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October 5, 2016 Comments (5) Featured Content, Hunting

Busted! Tips on Deer Hunting and Wind

The Nose of a Whitetail Deer Knows!

The Nose of a Whitetail Deer Knows!Busted! That’s the thought that goes through my mind on those occasions that I see a beautiful buck walking down a game trail towards my tree stand with his head down feeding on whatever may be along his way. Then all of a sudden, his head comes up, there’s a slight twitch, and in 3 great strides he is into the dense brush or over a fence, leaving me cursing under my breath. It’s my own fault as it is quite obvious he caught my scent and took off like a bat out of hell. Whether you are hunting with a bow from a tree stand, or at greater distances with your favorite deer rifle, not understanding how wind direction and velocity plays a crucial part in hunting Whitetail Deer, Elk or just about any similar game animal, is probably one of the greatest reasons for going home disappointed. Using the wind to your advantage just requires a little understanding and some common sense.

Wind velocities also have a great effect on how scent disperses, light winds and thermals can dictate which tree stand, or direction you enter a hunting area from as opposed to winds of greater speeds. Thermals are usually lighter winds that are generated from air that is warming or cooling, often depending on the time of day. Much of the land I have access too is in hilly areas or in valleys, so understanding thermals is of great importance. In the morning when it begins to warm, this warming air will tend to rise and move up a hill, while in the evening a cooling trend will let air drop back down the hills and into valleys. By understanding this you will know whether to hunt above or below specific areas or deer trails.

Puff Bottles are great for determining wind directionat that moment

When wind is moving at higher velocities, it’s important to understand how the topography can affect its movement and thereby the scent that this wind carries. Look at a stream and see how various rocks and obstructions change the course of the water before it converges again. Now picture that as wind moving around hills, cornfields and stands of trees. Trees and foliage can push air higher or force it down quicker along with your scent. Get the picture? For this reason I usually have several tree stands set up so I can take advantage of the current and prevailing wind conditions. I may also consider several possible directions to get to that stand as well. If it gets too windy or blustery then its quite possible deer will feel more comfortable staying bedded down to avoid make a mistake as its harder to pick up scent and sound in really windy conditions of perhaps over 20 mph.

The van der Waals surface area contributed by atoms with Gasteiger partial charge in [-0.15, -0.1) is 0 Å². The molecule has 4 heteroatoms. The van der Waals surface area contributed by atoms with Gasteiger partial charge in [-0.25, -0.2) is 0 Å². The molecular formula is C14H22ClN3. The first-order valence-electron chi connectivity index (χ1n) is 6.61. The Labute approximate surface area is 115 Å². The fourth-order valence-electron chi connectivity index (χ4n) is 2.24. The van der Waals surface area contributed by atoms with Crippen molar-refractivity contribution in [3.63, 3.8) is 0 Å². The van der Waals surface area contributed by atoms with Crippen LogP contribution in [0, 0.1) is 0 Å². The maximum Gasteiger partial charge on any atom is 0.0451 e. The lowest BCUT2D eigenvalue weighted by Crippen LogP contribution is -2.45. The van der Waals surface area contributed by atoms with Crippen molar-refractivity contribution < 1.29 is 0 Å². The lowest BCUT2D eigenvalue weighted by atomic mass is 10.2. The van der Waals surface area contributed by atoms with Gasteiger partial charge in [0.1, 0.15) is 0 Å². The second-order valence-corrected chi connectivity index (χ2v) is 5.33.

Noah in a Tree Stand

Noah Hochman The Outdoors Guy in a Tree Stand

Try and do as much scouting as possible before the season begins. Using Game camera’s that log the time and temperature can actually be a great help, especially if you log your results in order to figure out the Whitetail Deer movement patterns in specific conditions. By doing this and setting up several stands or blinds to take advantage of your recognition of these patterns you can really enhance your chances of a

successful hunt. Don’t forget that humidity will also play a huge part in the deer’s ability to not only pick up scent in the air, but on the ground as well. Humid air or a slight mist will hold scent on the longer and also give a Deer a better idea of the direction and movement of any potential danger. Think of an old fashioned Television antenna that when turned around a bit, the picture becomes clearer. Older, Trophy Deer have learned how to use their senses better, that is how they grew to be Trophy Deer and harder to harvest. This doesn’t always hold true during “the Rut” as adult Bucks can become just plain stupid when their need to reproduce takes over for common sense.